But that is not self-censorship. I’m giving my recommendation to a parent. The books are adult books, not YA. (The characters are in their twenties, have been living on their own for years, and hang out in bars legally. Does the thirteen year old watch How I Met Your Mother? There’s a good litmus test.)* However, I’m not in charge of making the books available or not avialable to the reader, as well as there being no expectation that I wrote the book with that reader (middle schooler) in mind. The father is free to make his own decision. A friend of mine gave my books to her 13 year old with no problem. Parents get to make these decisions for their kids.
Of course, then you see in the SLJ article:
“Librarians need to remember that it’s not their job to impose their own ideologies on the kids they serve or to parent or protect them, Scales says. And even though schools are required to act in loco parentis—Latin for ‘in place of parent’—the doctrine only applies to school librarians when it comes to the safety and health of their students, not when it comes to censorship, she adds.”**
Now, my YA novel is written for a teen readership. It’s about teens (the main character is 16), and it’s told in a fashion that takes that sensibility into account. It does deal with mature themes, such as death, violence, and sex, though it does so in a young adult tone, for a young adult audience. Unlike the heroine of the secret society girl books, who is an adult (a young adult, struggling with the trapping of adulthood, but an adult all the same), Astrid is a teenager, who very much lives within the world of childhood and being a minor. She is subject to the will of her mother, of her guardians, or her teachers. She is not ready to face many of the things in the adult world (though she is asked to face far more in terms of life-and-death choices, than the heroine of my comedies is!).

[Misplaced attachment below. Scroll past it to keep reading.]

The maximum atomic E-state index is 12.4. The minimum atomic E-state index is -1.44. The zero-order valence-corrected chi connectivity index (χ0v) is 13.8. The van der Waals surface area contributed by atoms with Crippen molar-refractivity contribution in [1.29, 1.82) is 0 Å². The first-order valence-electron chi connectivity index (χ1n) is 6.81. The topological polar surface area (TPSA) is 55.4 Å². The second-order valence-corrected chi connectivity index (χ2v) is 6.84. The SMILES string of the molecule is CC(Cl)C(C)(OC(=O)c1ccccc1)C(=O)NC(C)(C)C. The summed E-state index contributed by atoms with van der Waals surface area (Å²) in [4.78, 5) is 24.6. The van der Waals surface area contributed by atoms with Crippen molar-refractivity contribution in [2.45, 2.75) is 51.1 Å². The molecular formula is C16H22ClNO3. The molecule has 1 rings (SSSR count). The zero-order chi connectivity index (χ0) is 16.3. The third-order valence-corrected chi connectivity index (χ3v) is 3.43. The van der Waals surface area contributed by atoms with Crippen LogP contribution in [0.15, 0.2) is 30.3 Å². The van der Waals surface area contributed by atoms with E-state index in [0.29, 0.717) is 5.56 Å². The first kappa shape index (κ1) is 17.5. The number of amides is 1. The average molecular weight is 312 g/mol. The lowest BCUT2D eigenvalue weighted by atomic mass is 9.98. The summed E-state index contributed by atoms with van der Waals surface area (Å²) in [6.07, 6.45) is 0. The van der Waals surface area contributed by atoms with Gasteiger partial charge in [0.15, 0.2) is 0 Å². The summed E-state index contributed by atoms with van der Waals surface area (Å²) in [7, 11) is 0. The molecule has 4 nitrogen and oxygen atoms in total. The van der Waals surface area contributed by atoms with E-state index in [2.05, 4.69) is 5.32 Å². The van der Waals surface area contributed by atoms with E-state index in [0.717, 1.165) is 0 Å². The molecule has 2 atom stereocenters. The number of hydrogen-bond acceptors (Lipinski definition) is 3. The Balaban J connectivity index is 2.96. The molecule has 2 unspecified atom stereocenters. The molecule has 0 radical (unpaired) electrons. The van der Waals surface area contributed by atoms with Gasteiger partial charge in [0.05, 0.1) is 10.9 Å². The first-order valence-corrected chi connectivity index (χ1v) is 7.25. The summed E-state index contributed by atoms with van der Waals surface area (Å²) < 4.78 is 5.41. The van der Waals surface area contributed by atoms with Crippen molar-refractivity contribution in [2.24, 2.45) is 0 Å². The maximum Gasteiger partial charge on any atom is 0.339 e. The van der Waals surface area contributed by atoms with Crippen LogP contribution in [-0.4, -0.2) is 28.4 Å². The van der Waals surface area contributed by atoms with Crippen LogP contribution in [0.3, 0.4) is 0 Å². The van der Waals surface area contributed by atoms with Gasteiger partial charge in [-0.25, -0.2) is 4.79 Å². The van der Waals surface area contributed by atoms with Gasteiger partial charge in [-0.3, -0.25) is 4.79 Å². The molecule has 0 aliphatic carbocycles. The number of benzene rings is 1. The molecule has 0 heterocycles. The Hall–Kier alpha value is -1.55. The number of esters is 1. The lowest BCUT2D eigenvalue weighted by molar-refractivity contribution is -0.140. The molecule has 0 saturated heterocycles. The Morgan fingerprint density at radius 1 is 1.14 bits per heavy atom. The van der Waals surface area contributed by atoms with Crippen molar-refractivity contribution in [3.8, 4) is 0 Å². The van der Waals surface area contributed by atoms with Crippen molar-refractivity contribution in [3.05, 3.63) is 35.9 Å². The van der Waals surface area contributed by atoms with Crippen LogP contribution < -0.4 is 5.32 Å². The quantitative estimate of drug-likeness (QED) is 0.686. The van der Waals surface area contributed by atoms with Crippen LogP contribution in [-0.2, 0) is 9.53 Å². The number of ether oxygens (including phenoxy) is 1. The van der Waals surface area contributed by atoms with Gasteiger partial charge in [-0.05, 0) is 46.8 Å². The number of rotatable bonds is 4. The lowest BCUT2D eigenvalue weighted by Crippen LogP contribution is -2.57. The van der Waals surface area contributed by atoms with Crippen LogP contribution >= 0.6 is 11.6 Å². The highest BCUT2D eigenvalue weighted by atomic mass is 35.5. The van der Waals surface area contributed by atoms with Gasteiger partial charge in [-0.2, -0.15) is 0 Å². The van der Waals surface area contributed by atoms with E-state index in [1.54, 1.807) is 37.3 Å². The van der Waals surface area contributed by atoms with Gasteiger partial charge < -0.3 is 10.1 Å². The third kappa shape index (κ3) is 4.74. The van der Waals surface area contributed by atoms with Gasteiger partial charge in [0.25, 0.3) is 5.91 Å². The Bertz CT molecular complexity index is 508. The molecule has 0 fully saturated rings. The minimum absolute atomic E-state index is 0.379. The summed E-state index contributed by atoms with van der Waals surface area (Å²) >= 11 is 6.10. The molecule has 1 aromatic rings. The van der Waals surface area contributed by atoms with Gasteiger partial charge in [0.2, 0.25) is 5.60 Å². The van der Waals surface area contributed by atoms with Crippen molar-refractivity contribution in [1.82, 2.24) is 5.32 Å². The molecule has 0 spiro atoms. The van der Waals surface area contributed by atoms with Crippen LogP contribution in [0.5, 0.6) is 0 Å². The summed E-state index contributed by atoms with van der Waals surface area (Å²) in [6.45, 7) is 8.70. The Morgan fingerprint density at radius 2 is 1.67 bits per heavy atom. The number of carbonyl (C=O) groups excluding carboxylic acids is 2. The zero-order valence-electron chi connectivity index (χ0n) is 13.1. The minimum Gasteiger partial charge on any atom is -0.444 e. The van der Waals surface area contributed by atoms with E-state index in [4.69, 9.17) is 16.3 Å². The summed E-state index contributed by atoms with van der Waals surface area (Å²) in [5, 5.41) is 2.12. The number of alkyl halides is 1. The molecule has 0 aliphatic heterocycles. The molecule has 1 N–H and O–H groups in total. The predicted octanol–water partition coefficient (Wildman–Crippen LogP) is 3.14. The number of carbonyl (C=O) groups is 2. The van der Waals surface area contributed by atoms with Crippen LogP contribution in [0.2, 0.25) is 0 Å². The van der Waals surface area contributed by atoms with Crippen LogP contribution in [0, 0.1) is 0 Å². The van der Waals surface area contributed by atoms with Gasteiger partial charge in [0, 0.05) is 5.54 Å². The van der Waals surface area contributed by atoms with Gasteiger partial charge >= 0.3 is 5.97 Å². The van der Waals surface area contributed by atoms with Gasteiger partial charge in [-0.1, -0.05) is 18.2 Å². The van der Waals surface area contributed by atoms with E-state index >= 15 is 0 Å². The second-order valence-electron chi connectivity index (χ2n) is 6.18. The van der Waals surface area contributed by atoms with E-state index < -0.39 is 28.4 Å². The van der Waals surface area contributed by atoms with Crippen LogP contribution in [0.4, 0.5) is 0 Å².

And of course, there’s that strong abstinence message. 😉
The word “edgy” is batted around a lot in YA circles. Books like 13 Reasons Why and Living Dead Girl are pronounced “edgy,” whereas there is also the “sweeter” fare of I’d Tell You I Love You But Then I’d Have to Kill You or Twilight. I was having a discussion with another author last weekend who asked if my YA book is “edgy” or “sweet”. I didn’t know what to say. There are long battle sequences in Rampant, with a fair amount of blood and injury to the main characters. There’s a body count, both human and unicorn. The storyline deals with the question of sex (though, so does Twilight), though it does come down pretty strongly on the side of chastity (they are nuns, after all). A friend told me that in the US there is more tolerance to violence in books than sex, while in the UK, it is the opposite. I wonder, then, if my book would be considered more edgy overseas.
* Interesting note: it is published as a YA novel in Brazil. As I do not speak Portuguese, I couldn’t tell you if there is any substantive editing going on.
**Hee hee. Does anyone remember that scene in A Series of Unfortunate Events where Mr. Poe (I believe?) is trying to explain to the children what “in loco parentis” means and the kids are like, “drop dead? We know!”